As seen in FIG. 5, inelastic stirrup strap 63 is adjustably and removably attached to sock 11 along vertical portion 19. It is variously attachable along the vertical length of the Achilles tendon according to the positioning and type (e.g., high or low) of sprain sustained or protection required. Specifically, strap 63 is variously attached by hook material on tab 73 to loop material on closure straps 25, 27, to the exposed vertical portion 19 of sock 11, or to some combination thereof. Strap 63 has a first end 65, which beginning from the vertical portion 19, is sequentially wrapped around the medial side 23, over the arch portion 16 to opposing lateral side portion 21, and under foot portion 15 to allow adjustable attachment to the sock on medial side 23. This controls the wearer's foot to prevent eversion.

The stirrup strap 63 also has a second end 67 sequentially wrapable from the vertical portion 19, around the lateral side 21, over the arch portion 16 to the opposing medial side 23, and under the foot portion 15 to allow adjustable attachment to the sock 11 on its lateral side 21. This controls the wearer's foot to prevent inversion. Both first end 65 and second end 67 have finger loops 69 to allow easy tightening and adjustment of stirrup strap 63, as needed. A patch 64 of loop material is sewn on both middle portions of strap 63 to promote attachment of the ends 65 and 67, each of which have hook material on their undersides. Thus, stirrup strap 63 having finger pull loops 69 is connected to the rear portion 17 of the sock 11 and/or the closure straps 27 and 25 and is adjustable along the back of the sock 11 over the Achilles tendon. This strap 63 has two ends 65 and 67 that are crossed over the top of the foot and then crossed under the foot and, by simultaneously pulling the strap 63 upward with the finger loops 69 and attaching to both medial 23 and lateral 21 sides of sock 11, the strap 63 prevents eversion and inversion. A particular advantage of strap 63 is the ability to remedy and prevent “high” ankle sprains.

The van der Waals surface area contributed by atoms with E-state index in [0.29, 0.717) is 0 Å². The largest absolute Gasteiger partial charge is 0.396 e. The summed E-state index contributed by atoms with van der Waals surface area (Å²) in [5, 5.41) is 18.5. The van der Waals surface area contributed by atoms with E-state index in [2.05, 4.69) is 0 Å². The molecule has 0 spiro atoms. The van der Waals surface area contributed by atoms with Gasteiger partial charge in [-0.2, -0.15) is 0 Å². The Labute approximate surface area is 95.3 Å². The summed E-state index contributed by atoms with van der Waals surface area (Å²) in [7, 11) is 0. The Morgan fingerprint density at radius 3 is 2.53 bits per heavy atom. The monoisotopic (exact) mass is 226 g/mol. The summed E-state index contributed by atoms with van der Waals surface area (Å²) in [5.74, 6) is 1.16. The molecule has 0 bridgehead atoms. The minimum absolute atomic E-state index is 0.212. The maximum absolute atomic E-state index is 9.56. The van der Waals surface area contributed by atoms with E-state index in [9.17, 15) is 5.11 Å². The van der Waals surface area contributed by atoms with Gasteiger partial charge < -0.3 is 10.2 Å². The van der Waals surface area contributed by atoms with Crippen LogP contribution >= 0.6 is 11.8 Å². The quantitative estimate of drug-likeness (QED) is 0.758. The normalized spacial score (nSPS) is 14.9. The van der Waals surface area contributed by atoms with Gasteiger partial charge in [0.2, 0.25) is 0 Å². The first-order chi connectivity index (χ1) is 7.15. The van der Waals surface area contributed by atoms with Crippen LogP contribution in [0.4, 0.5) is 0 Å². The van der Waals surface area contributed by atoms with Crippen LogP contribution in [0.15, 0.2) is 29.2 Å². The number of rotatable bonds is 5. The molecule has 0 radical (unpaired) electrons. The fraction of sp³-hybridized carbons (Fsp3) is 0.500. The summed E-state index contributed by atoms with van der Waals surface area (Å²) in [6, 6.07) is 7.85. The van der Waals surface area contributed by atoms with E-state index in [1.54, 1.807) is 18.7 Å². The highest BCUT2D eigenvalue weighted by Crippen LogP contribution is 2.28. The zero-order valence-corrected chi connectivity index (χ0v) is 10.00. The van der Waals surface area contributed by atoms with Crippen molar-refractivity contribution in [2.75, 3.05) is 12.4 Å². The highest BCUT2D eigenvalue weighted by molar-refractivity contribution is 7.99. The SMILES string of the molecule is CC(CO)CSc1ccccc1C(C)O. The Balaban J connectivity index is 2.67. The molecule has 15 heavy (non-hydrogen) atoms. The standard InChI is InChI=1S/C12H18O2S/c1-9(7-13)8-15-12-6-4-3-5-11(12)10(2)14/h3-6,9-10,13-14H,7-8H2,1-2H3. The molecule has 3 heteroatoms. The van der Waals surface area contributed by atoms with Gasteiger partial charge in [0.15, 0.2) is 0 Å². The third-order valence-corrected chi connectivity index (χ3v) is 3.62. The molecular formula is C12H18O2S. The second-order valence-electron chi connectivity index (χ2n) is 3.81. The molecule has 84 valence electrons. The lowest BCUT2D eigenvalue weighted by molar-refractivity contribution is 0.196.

As seen in FIG. 6, collar 35 folds to an inverted “down” position over strap ends 53, 65, and 67. This secures the various strap ends 53, 65, and 67 in place after their adjustment, by a hook and loop attachment system between the collar end 37 and its outside lateral portion 39. Thus, the collar 35 that is attached to the top of sock 11 is designed to roll over the attached strapping to secure it. This allows an easy way of securing the straps without the bulk and clumsiness of a long circumferential strap.

Notwithstanding collar 35, in an alternate preferred embodiment, a securing strap (not shown) is attached to the midsection of a strap such as stirrup strap 63. This securing strap wraps around the circumference of the ankle at the upper portion of the sock 11 and attaches to itself by way of hook and loop fasteners. This strap, like the collar 35, secures all of the straps in place.

It is to be understood that to those skilled in the art that while certain embodiments of the present invention have been described and shown herein, additions, deletions, substitutions, modifications and improvements may be made without departing from the scope of the invention. For example, various hook and loop fasteners have been described. One of ordinary skill in the art would readily understand that the position of hook members and loop members of the preferred embodiments may be readily reversed without impairing the function of the present invention.

The invention is therefore not to be limited to the embodiments described and illustrated herein, but is to be determined solely from the appended claims.